KUALA LUMPUR - The current general sentiment appears to be against a proposal to set up a school for pregnant teenagers.
Deputy Education Minister Datuk Dr Wee Ka Siong and National Union of the Teaching Profession (NUTP) president Hashim Adnan were among those unconvinced about the viability of the project.
A host of questions are asked about the proposal by Malacca Chief Minister Datuk Seri Mohd Ali Rustam, including the issue of teenagers who did not want to attend the school after childbirth.
Some also want to know whether it would be a boarding school or a day school due to the need for anonymity for students.
The question of what would happen to rape victims who did not want to marry the perpetrator was also raised.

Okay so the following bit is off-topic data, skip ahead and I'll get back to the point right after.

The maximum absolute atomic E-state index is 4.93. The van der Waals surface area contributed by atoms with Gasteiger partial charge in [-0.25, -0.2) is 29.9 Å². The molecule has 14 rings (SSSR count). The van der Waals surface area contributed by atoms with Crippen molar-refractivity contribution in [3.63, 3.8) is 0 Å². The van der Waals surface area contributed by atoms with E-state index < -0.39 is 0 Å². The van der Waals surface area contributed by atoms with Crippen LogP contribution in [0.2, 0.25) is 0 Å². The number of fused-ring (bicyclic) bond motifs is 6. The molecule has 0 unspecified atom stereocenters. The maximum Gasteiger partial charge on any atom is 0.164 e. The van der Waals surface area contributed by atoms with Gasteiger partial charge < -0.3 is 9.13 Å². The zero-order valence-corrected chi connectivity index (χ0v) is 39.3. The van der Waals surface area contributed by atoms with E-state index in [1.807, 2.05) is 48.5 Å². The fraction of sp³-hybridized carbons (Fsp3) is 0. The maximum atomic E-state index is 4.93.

Vasantha Kumaran, 45, a teacher from Johor, said the school would be counter productive as it could create other problems like the notion that society condoned premarital sex.
"In the long term, teenagers may see premarital sex as something normal and not as something condemned by society.
"This is only going to worsen the already murky situation and possibly create problems of other forms."
Parent Glen Tan, 47, has doubts whether students at the school would be able to concentrate on their studies.
"They will be subjected to condemnation and verbal abuse, which will only dampen their spirits," he said, adding that proper planning was important.
Businessman Salim Abdullah, 50, wondered about the future of the school if teenagers chose to stay at home after childbirth.
"What will become of that school then?" asked the father of six.